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The story of slavery in Africa, like slavery in so many other parts of the world, is a painful chronicle whose origins go back centuries. It’s not a new phenomenon. But the issue got a rush of new attention recently, when video of an apparently open-air slave market in Libya appeared on CNN.

Human trafficking and slavery in Libya and other parts of the continent can be traced to a number of factors. Chief among them are the legacies of Western colonialism and the ravages of war, escalating poverty, and climate change, which destabilized many countries and rendered wide swathes of the Sahel and sub-Saharan Africa almost uninhabitable. Anti-black racism has played a role as well.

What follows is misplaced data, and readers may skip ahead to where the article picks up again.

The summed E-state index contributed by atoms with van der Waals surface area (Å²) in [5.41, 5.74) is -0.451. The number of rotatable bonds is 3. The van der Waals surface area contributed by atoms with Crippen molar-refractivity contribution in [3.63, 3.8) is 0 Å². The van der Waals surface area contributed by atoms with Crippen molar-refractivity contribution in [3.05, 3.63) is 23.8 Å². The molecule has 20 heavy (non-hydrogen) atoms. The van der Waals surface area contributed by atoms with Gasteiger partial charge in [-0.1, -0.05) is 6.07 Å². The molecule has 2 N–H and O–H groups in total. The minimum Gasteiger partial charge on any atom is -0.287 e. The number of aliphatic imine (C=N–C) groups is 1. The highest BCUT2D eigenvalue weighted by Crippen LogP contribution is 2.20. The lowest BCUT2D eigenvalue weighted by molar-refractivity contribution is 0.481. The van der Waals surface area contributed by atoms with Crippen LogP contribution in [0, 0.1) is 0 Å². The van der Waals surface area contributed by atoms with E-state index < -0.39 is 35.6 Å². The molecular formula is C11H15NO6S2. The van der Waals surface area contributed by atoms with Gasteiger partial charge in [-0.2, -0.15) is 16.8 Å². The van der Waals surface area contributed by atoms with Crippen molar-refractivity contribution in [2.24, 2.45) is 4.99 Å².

But the emergence of slave auctions in Libya has a more immediate basis as well: a catastrophic Western military intervention.

It began back in 2011, when the initially nonviolent Arab Spring uprising against the erratic and often despotic Libyan leader Muammar Qaddafi was attacked by government forces. Many soldiers defected from the military and joined the rebels, forming a military opposition.

Read the full article on Fortune.

Phyllis Bennis is the director of the New Internationalism Project at the Institute for Policy Studies.

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